There are many, many things we are not in control of in life, including other people. One response to this is to try to control others. Of course, it makes sense that we hope to teach and influence others, through the civic arena or through the way of God, to shape, inspire, challenge, and motivate people to take a course that is different than the one they are taking.

But really, we know that it’s true that the only person we can actually shape and change is ourselves… and even that is a daily struggle, isn’t it? Even changing myself is only by the grace of God, because once I’ve learned a pattern, it’s hard to change it. I heard someone say this week that there’s no one more closed-minded than a person who thinks he’s open-minded.

I heard another person say that within ourselves, we have many different ways of being. There’s the reformer, the socializer, the thinker, the server, the comedian, the adventurer, the victim, the bully, the pleasure seeker… If we look, we’ll notice that we give way more power to some of these characters in us than to others. If that’s not what we want to do, maybe it’s time to give one or two of those voices a “time out” and allow another to have a bigger part.

Matthew loves righteousness—but it’s not just doing the right thing—it’s doing the right thing with mercy and love.

When Jesus lays out his hardest teachings: calling us out on our anger, lust, broken relationships, and broken promises… Jesus is calling us to the impossible. He’s not just saying that the big, bad things (like murder) are killing us… it’s the little things (that are not actually as little as we thought). Jesus seems to be challenging us to recognize that how I deal with this little thing… today… can be my salvation or damnation in my life today. My attitudes, my behavior can lead to broken relationships or whole relationships today.

In this, Jesus sounds a lot like God, way back in Deuteronomy, calling people to choose life. Today… how do we live well, offer healing to one another, and make this life matter each moment? We might find ourselves crying out with the singer of the psalms, “Oh, that my ways were made so direct that I might keep your statues.”  -Psalm 119:5

But even if we don’t quite know the way, we gather here in difficult times to hear scriptures stand out in a new way, pray together prayers that send us in new directions, and share a meal that replaces fear with love. We gather around a vision of the beloved community that God is creating here. It’s like this:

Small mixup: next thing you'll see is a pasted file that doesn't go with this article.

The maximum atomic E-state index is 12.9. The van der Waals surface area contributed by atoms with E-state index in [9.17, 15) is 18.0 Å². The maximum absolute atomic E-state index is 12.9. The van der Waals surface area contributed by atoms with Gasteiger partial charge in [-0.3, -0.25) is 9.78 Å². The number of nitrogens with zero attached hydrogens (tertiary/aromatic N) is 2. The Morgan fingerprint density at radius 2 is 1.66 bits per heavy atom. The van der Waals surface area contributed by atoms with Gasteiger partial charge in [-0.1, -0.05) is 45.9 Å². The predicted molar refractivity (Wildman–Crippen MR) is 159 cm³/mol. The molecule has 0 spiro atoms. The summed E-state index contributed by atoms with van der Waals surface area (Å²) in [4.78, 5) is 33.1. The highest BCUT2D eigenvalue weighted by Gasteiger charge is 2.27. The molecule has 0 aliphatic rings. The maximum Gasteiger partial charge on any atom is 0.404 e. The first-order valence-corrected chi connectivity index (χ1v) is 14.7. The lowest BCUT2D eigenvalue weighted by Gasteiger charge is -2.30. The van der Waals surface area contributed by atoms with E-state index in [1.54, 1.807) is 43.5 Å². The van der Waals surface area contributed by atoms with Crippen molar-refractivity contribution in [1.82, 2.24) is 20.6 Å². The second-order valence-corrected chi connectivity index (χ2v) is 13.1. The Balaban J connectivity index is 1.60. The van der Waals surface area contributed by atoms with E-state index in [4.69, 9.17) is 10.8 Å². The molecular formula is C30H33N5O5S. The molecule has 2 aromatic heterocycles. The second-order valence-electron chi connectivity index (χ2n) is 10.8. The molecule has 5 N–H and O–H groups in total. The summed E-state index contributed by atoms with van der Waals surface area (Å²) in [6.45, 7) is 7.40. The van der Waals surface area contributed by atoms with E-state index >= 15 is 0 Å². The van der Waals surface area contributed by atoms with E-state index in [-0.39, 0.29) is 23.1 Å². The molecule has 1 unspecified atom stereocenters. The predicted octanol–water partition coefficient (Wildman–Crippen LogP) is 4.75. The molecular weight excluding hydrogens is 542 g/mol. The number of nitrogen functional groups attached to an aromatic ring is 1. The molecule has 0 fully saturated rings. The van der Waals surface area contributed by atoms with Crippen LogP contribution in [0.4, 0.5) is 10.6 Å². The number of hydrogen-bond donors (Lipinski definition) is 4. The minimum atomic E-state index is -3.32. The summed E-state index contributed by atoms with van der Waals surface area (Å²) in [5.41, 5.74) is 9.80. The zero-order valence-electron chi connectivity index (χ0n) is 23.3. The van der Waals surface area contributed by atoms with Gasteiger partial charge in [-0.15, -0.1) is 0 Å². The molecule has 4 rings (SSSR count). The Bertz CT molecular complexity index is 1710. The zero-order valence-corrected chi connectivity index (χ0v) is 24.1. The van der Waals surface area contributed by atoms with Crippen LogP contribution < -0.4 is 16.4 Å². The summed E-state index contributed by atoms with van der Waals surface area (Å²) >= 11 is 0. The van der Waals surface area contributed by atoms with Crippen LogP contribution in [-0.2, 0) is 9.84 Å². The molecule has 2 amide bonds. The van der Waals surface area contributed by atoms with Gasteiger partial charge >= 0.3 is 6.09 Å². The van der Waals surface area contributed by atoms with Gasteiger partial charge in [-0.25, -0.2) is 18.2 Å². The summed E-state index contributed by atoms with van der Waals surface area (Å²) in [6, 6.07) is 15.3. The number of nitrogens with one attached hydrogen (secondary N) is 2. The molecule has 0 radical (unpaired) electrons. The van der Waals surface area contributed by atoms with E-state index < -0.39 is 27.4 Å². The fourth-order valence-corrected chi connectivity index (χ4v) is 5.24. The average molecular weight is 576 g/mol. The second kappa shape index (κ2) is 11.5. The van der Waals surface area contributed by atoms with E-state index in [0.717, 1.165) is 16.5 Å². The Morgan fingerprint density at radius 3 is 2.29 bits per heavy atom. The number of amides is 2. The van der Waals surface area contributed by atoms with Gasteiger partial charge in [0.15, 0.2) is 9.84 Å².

Ben has been reading a book about Norwegian wood stacking. Here’s an interesting detail he’s learned and shared with me. When a tree is cut down, you can plant 1-3 small tree seedlings in the stump and they’ll grow so much quicker, drawing from the root system that is already there.

We are not the first ones who have gathered here. The church, the way of God, has been going on long before we were ever born, and it will continue when we have returned to the soil… but for now, we get to grow here… nurtured from an already deep root system.

And we go out into every situation that we’ll encounter beyond here this week… knowing that there is no place that Jesus hasn’t been, is now, or won’t be with you. Whatever you are experiencing, whatever you have suffered, you’re never past the reaches of God’s love and grace.

Here, we’re invited to tell our stories of being in the abyss, of caving in to empire, of failing each other and failing God… we’re also invited to watch for miracles. When we can suddenly see the safe space of God all around us… when there is a moment of making peace, of releasing the anger that’s killing us, when there’s a relationship restored.

Something amazing has already happened this morning… can you think of what it was?

Where have you been light for the world? Or where have you seen another being light for the world?

Where have you glimpsed the way of God… already?

This is what we come together to share. The milestones of what God is doing in our lives. How God transforms us and from the smallest “yes” or “no,” brings life and growth.

Sunday, February 05, 2017

Salt and Light







Matthew 5:13-20                                                                                

This has been my meditation this week:

You are salt. You can’t be anything else.

You are light. Shine brightly.

Do not be afraid… even if everything appears fearful… in the middle of that, love boldly.

This week, Karoline Lewis wrote this:
You are the salt of the earth.

Jesus doesn’t say think about it. Jesus doesn’t say you will be, you may be, or try to be. No, you just are. You are made that way. You are salt and light.
The question is, do you know you are? Do you believe or doubt it?
Do you imagine that Jesus could not have meant you? Do you think that Jesus might have been mistaken? Do you hesitate? Have you convinced yourself that you can’t make a difference?
If you are afraid you have lost your taste, if your light is barely visible, then you need to ask yourself why. What, or whom, do you fear? What or who has silenced you?[1]

At my text study table this week, we talked about two kinds of fear. The fear that keeps you from going all in… and then the fear that drives you so far in that you’ll drown. Is one of those fears the one that’s keeping your light hidden?

In a sermon just prior to his arrest by the Nazis, Pastor Martin Niemoller spoke of Jesus’ words, You are the light of the world. He preached:

“What are we worrying about? When I read out the names (73 names of pastors & church members who had been forbidden to speak or were missing or arrested), did we not think: ‘[Oh no!] Will this wind, this storm that is going through the world just now, not blow out the Gospel candle? We must therefore take the message in out of the storm and keep it safe.’